We met José/Grizz the day prior up at the Springer Mountain parking lot. He looked at us while we sat on a rock drinking some water. ‘Where you guys heading?’ We told him the shelter about 9 miles away. ‘Where’s the next shelter?’ He looked kind of confused so Peter got out the guide book and told him the coming shelters on the trail. ‘Oh. I’m goin’ to Katahdin, you know?!’.

 

We left and didn’t see him and his dog again until he arrived that second day to the shelter. His dog took to Rising Sun’s sleeping pad immediately, making me glad we were up above, assuming dogs can’t climb ladders. José had a verbal stream of consciousness just like Rising Sun, only his was a little more bizarre. He told us all he found his sleeping bag under a bridge when hitchhiking to Georgia, that he’s hiked the trail before, that he’s been all over the world. He said he slept in a cemetery the night before. I secretly gave him a new trail name, ‘Graveyard Shift’, because of this and his arrival in the dark.

 

Rising Sun answered the deluge of questions Grizz had for the next two hours. They were both yelling and not listening to one another. All I wanted to do was sleep. It was too much. I went to use the privy (more on these later) when Grizz said ‘sorry I woke you up’. I snapped. ‘Grizz, how the hell can I even think of sleeping when you are yelling. You’ve been yelling for two hours straight! You talk REALLY LOUD….PLEASE JUST STOP TALKING!’.

 

I vowed to myself not to stay in another shelter. I came to the trail for peace and tranquility, for the challenge of hiking, but also to get away from all the noise in the world. This was not what I had planned for six weeks of Appalachian Trail.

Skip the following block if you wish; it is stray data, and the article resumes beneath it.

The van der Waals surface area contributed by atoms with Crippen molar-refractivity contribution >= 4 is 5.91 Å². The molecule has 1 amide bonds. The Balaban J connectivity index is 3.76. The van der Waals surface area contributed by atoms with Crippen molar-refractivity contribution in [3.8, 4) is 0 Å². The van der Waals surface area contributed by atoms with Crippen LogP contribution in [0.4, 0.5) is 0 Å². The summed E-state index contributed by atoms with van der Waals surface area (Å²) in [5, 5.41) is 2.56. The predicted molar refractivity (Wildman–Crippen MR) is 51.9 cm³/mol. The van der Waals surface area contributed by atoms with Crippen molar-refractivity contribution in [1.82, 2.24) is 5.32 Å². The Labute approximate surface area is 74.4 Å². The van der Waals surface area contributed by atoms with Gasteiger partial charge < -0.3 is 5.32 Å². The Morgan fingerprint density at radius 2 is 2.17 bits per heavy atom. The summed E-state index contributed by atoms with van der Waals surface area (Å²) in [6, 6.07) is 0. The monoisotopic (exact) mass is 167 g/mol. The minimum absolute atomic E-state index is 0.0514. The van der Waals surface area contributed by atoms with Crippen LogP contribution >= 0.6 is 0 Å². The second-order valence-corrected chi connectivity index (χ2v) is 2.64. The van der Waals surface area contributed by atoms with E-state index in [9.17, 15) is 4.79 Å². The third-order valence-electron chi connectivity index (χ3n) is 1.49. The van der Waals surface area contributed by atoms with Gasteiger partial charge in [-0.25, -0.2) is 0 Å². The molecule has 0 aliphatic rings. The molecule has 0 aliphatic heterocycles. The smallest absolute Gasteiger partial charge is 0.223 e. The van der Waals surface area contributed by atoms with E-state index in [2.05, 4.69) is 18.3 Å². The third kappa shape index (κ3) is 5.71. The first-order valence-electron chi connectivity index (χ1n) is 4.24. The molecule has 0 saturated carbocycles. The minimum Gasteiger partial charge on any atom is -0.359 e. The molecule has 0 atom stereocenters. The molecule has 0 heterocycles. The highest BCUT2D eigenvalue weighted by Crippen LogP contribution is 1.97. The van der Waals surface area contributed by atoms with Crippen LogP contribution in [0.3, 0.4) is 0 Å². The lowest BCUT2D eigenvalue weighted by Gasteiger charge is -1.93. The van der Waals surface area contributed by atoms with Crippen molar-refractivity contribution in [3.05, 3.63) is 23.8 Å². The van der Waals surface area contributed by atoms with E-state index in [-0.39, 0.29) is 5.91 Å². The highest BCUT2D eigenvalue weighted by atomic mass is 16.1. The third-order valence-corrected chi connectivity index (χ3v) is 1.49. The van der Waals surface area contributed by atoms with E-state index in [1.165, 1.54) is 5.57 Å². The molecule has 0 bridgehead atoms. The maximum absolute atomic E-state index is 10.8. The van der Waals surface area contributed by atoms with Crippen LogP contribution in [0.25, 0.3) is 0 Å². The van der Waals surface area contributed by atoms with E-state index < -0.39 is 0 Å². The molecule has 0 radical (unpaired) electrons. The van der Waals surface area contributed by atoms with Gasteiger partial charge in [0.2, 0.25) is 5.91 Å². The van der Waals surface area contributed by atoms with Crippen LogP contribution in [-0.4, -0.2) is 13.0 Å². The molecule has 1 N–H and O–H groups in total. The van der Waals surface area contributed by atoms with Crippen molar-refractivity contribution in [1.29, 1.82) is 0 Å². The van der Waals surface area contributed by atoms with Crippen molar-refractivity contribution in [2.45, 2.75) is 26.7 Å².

We woke early before anyone, like we often do on hiking trips, at 5am. Got out of our sleeping bags, put on our only hiking clothes for the whole trip, got the stove going (after Peter accidentally spilled some water…which fell through a crack in the floor/roof boards, right onto Rising Sun, who was not very happy with us…), packed our bags and got set to leave.

 

Grizz got up and lighted his makeshift kerosine/fire hazard stove. He started talking loud again and I asked him to speak softer and not wake everyone up. He had a complete guide book beside him so when he asked about an upcoming trail town, I suggested he look in the book. ‘Nah, I don’t like to read much…’. He was an odd-ball but I have to admit, he grew on me. By the time we left, he had me shining his headlamp on his to take a picture of him eating his freeze-dried breakfast.

 

We left him there with the others sleeping. I had to laugh at our second night on the trail. It was all too much yet it was so little compared to what life usually is for me. I am constantly meeting new people and interacting with all sorts. To be in such close quarters with others, overnight, however, is a whole other story. I was doubting if this trail was meant for me and vice versa. It was funny at the same time worrysome to imagine almost six more weeks of this.

 

As soon as I started walking, any doubts slipped away. To walk clears the mind and opens the spirit. To walk sheds the negativity of any situation and allows rational, clear thought to prevail. To walk was my moving meditation and no matter the circumstances we would face, I realized nothing was going to take me off the trail.

 

I was meant for this trail and it was meant for me, just like it was for everyone else.

 

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Moving meditation.